Company News, 2014-09-18, 01:00 PM
Test tower: Urban development contract signed
ThyssenKrupp and the town of Rottweil have signed an urban development contract setting out the conditions for a planned test tower for elevator innovations. The contract supplements the land-use plan required for the construction of the tower, which the municipal council will decide on at its next meeting on October 1.
The Mayor of Rottweil, Ralf Bross, and Alexander Keller, CEO of ThyssenKrupp Elevator’s European operations, signed the contract this morning in the council chamber of the Old Town Hall. Previously, Rottweil’s municipal council had approved the contract by a large majority at its meeting on Wednesday, September 17.
The contract contains requirements for the construction and operation of the planned test tower, which for legal reasons cannot be included in the land-use plan. These include details regarding the tower’s architecture and its accessibility to the public.
“The contract provides us with legal safeguards regarding the use of Jahn/Sobek’s attractive architectural design and the public accessibility desired by the people of Rottweil. It means the project has cleared an additional important hurdle”, said Mayor Bross, adding: “ThyssenKrupp has developed the project in close dialogue with the town of Rottweil. A vast majority of people in the town support the test tower because it will open up new opportunities for tourism and give a boost to the economy of the whole Schwarzwald-Baar-Heuberg region”. ThyssenKrupp’s willingness to invest in Germany on a large scale was an important signal at a time when many companies were focusing their investments abroad; this deserves our respect and support, the Mayor said.
“The tower will enable us to test future innovations here. It will strengthen the local economy and secure jobs”, said Alexander Keller, CEO of ThyssenKrupp Elevator’s European operations. “Rottweil is making a bold statement: The town is innovative, progressive and open to the world. It has supported us from the outset and now we look forward to the next steps on our path together”. The investment of more than 40 million euros by ThyssenKrupp also underlined the special importance of the region: Together with the elevator plant in Neuhausen auf den Fildern, which is currently being converted into a technology park, and the research and development facility in Pliezhausen, Rottweil and the new test tower represent a state-of-the-art innovation centre for elevator technology, said Keller.
According to the contract, the test tower will be a slim, reinforced concrete structure meeting all functional, design, technical and financial requirements. It will feature a membrane facade made of glass fabric increasing in transparency from bottom to top (see attachment). The fabric will wrap helically around the tower. The tower will be capable of illumination from the inside, using a special lighting design that takes into account protection requirements for wildlife, especially birds. The illumination will be switched off or reduced at night, in poor visibility, and in the main bird migration periods.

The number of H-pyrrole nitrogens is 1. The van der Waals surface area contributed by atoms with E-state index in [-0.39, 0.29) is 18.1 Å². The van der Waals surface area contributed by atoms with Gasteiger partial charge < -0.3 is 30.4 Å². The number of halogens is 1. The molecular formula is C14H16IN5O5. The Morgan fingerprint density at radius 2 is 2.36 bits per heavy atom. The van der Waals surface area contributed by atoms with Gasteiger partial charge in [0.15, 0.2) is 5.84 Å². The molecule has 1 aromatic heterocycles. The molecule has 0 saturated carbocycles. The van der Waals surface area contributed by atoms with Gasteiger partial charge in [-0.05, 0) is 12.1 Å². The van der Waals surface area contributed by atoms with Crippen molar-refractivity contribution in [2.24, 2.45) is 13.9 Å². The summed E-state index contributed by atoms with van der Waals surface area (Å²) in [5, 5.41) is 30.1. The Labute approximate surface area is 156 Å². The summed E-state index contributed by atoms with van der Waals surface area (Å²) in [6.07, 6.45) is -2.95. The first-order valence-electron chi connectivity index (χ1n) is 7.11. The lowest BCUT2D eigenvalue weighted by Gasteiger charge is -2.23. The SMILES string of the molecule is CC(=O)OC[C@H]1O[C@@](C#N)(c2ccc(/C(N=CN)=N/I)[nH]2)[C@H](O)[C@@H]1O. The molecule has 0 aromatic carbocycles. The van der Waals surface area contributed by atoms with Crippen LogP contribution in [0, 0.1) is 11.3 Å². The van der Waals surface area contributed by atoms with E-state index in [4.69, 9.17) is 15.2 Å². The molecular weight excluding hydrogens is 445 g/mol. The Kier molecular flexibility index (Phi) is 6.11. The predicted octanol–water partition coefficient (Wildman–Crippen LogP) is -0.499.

ThyssenKrupp has also undertaken to provide an observation deck at the top of the tower and make it accessible to the public via a separate elevator shaft, with the requisite costs being paid by the company. During an initial test phase, the tower will be open on Fridays, Saturdays, Sundays, and public holidays. Afterwards, ThyssenKrupp together with the town of Rottweil will decide whether to extend the opening hours. Admission prices will be based on those of comparable tower observation decks.
The contract also includes financial conditions governing compensation to be paid by the building owner, as well as parking requirements for the observation deck. As Rottweil’s municipal council had also signaled its approval for the land-use plan, the city of Rottweil will issue a partial building permit for the test tower. This permit will allow ThyssenKrupp to start preliminary construction work at the site, including initial surveying and construction site setup.
The municipal council will decide on the land-use plan on October 1, after which the building permit can be issued. "We now wish to seize the momentum and build the tower as quickly as possible", said Keller. "We plan to have the tower completed in two years. Then we will enjoy the view from the observation deck together!" A groundbreaking ceremony is planned for later in October.